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Part 2: Tuscany
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  • Writer's picturesbcrosby .

Roma - la città eterna!

Updated: Aug 12, 2023

We said goodbye to the beautiful Amalfi coast and headed to Rome on Friday morning. Our friends Jo Ellen, Bryan, and Karen flew in to meet us.

Two days in Rome is simply not enough. Luckily, we have been here before, but our fellow travelers have not. We packed so much into two days, and our feet are feeling it!

Our day started with our private guide, Patricia. Mark and I met her on our trip to Rome 10 years ago, and we lucked out that she is still conducting tours. (If you are ever headed to Rome, a private tour by Patricia of the Vatican, St. Peter’s Basilica, the Colosseum, or the Forum cannot be missed).

I can’t possibly capture all that we experienced over these two days, otherwise, my blog would be pages long. Instead, I will simply touch on a few highlights.

We began our tour at the Arch of Constantine, the triumphal arch built in 315 A.D., and then proceeded into the Colosseum. This magnificent structure, the largest ancient amphitheater ever built, was completed in 80 A.D. and only took eight years to build! It held an average audience of 60,000 people in its time, and it was used for gladiator contests, public spectacles, animal hunts, executions, and re-enactments of famous battles.

Due to time constraints and crowds, we walked quickly through the Forum, stopping only for a few points of interest, and headed to St. Peter’s Basilica.

St. Peter’s is the largest church in the world, built in the early 1600s, and is home to Michelangelo’s Pieta, one of his earliest sculptures of Mary holding a crucified Jesus. This is the only sculpture Michelangelo ever signed.

The basilica is 150 feet high, yet through its design and the style of painting and sculpture, you never feel small walking through it. You will notice paintings throughout the building, but these aren’t actually paintings. Every single piece of hanging artwork is a mosaic. It’s incredible to notice the level of intricacy and detail in these works of art.


The Vatican Museum was next and began with the breathtaking Sistine Chapel. The Pope requested that Michelangelo paint the ceiling (something he didn’t want to do), and it took him four years to complete, including the wall of the Last Judgement. If you look at the earlier sections of the ceiling, the figures are much smaller. When he realized the proportions were way too small to see the details from the ground, he changed his approach and made the figures and scenes much larger. There are no words to describe its beauty and photos aren’t allowed, so I can’t even convey it in pictures. Therefore, you must go and see it for yourself!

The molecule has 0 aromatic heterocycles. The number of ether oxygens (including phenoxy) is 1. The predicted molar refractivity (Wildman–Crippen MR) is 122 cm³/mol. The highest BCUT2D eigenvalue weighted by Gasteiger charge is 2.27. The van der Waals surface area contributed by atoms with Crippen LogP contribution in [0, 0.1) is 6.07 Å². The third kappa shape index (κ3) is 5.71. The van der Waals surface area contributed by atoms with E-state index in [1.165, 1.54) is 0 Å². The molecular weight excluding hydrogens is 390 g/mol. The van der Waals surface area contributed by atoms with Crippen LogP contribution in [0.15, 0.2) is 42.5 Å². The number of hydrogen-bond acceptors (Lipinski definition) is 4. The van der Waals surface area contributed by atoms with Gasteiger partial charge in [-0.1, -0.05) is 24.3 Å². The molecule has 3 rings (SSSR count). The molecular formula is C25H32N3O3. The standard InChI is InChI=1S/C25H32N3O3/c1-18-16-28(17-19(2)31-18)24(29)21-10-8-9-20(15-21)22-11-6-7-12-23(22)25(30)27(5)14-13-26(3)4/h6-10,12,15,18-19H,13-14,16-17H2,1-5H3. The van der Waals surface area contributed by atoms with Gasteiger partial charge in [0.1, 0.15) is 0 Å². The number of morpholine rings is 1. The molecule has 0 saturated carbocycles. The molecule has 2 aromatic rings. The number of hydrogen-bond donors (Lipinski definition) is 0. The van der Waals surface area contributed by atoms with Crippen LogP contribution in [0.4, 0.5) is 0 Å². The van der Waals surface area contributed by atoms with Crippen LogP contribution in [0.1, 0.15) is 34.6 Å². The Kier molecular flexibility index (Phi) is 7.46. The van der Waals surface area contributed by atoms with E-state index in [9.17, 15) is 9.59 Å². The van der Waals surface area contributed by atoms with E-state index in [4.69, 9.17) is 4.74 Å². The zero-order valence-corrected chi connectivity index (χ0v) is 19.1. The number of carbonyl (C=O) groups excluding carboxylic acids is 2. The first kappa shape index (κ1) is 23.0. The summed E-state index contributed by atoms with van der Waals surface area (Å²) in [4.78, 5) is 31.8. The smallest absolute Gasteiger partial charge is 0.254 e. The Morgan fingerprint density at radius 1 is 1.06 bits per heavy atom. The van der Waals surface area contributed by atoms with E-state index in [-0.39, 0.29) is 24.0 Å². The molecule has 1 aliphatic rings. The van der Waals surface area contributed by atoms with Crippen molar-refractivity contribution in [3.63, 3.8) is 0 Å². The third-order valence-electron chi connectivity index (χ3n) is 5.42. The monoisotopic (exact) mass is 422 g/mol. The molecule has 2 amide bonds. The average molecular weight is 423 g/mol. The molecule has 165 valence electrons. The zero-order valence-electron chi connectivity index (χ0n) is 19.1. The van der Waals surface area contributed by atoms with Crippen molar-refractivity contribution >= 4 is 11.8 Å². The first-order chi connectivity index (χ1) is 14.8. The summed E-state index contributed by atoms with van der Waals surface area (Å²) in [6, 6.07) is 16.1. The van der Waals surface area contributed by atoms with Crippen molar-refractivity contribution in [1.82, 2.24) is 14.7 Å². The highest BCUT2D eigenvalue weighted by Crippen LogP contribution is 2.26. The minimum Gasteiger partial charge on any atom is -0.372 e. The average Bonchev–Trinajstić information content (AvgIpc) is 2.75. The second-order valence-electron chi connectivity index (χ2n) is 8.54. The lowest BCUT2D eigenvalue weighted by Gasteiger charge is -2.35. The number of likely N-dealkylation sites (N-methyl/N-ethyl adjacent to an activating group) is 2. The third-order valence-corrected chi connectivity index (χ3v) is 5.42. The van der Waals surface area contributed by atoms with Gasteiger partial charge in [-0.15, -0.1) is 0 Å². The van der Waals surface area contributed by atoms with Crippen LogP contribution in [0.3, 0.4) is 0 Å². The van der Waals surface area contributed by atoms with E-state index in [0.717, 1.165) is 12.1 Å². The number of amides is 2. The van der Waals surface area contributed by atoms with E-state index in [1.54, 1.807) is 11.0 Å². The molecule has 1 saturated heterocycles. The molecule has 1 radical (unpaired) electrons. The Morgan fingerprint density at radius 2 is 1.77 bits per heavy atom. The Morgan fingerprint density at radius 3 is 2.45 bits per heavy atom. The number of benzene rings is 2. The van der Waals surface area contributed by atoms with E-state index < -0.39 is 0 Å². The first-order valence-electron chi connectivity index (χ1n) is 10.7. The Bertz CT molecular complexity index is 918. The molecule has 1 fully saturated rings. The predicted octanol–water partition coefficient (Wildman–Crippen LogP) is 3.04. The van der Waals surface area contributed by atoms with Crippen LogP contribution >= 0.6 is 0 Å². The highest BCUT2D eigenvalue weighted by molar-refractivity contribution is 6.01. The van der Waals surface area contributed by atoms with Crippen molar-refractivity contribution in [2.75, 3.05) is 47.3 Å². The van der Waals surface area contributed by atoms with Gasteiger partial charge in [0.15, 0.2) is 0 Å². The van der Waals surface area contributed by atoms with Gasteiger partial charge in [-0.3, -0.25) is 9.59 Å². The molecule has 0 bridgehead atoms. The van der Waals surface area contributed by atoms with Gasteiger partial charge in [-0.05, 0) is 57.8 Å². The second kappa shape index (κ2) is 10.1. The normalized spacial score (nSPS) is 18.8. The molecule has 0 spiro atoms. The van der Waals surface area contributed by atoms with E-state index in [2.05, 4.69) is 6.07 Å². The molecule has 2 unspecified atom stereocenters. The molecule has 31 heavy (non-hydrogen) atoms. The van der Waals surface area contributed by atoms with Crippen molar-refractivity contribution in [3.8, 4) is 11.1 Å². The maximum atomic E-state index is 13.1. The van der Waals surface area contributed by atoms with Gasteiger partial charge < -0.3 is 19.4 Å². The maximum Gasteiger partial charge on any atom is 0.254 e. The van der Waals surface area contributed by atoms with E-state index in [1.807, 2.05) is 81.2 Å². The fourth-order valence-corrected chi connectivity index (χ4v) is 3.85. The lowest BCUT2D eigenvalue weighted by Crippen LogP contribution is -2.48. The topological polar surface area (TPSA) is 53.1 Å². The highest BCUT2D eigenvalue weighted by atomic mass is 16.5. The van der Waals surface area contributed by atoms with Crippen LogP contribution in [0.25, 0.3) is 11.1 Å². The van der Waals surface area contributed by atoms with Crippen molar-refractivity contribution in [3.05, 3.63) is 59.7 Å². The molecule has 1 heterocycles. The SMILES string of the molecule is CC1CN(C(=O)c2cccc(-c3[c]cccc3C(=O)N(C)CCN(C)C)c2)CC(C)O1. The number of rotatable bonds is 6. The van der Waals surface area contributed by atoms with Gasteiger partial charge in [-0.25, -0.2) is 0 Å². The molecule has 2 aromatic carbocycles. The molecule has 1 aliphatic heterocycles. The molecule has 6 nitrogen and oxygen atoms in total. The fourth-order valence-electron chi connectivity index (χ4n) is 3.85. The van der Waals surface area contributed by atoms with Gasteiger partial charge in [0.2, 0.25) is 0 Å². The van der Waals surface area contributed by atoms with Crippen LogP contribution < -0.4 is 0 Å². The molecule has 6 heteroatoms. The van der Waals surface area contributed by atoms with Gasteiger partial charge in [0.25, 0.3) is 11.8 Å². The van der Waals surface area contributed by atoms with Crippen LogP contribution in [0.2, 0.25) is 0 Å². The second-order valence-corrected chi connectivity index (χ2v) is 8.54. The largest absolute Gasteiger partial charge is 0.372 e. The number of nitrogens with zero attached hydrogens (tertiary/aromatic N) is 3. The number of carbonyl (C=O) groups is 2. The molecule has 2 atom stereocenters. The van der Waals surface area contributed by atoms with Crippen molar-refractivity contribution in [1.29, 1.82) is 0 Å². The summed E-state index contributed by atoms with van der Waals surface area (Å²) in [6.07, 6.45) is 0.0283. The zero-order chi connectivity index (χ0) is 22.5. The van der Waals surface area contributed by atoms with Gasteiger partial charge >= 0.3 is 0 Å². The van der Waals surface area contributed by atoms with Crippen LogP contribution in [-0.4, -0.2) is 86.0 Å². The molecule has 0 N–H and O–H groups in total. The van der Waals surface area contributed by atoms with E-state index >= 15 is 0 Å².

Another highlight of the museum is the Gallery of Tapestries. The detail and colors of these 500-year-old Belgium textiles are unbelievable. One in particular stands out. Jesus is emerging from the tomb, and his eyes seem to follow you as you pass from one side to the next. This is a flat, woven textile! Remarkable.

We finished our evening with dinner at a Ristorante in Piazza Campo de’ Fiori, where an Italian bachelor party was in full and rare form – think drunk Italian men singing songs. Fantastico!


Our friend Kim flew in early on day two of our visit, which kicked off with an audio tour of the Pantheon, built in 125 A.D. and one of the best-preserved ancient Roman buildings in the world. It’s been in continuous use throughout the centuries, first as a Roman temple and then as a Catholic Church. There is a perfect, open hole in the center of the unreinforced concrete dome (the largest of its kind in the world). Almost 2,000 years after it was built, it’s wholly intact and still houses religious services and ceremonies. This is perhaps our favorite building in Rome.

After strolling the streets, visiting a few shops, and having a wonderful lunch, we made our way back to our hotel to meet up with Moira, our tour guide for the afternoon…via a golf cart! What a way to see this expansive city – best decision ever!

We zipped through Ancient Rome and hit all the highlights, including five of the seven major “hills” of Rome, several piazzas, Trevi Fountain, the Spanish Steps, and so much more.

A few standouts include Capitoline Hill, with a square designed by Michelangelo and the most stunning view of the Forum down below. Truly breathtaking.

We also took a trip around Circus Maximus, the ancient chariot raceway that held upwards of 250,000 spectators. This photo doesn't begin to illustrate its massive size.

We visited Michelangelo’s sculpture of Moses in the Basilica di San Pietro in Vincoli, something we’ve never seen before.

We also witnessed at least five weddings taking place throughout the city. Not only are we having a gelato a day, we seem to be witnessing a wedding a day!

We ended our two days in this magical city with a fantastic meal at Costanza Hostaria. I can’t begin to capture the mood of this evening, but the entire room where we sat evoked a sense of happiness and love of life. At one point, we were all singing Italian songs together! Italians truly know how to live.

We begin part two of our trip tomorrow, as we meet up with even more of our friends and head to Tuscany. Caio!

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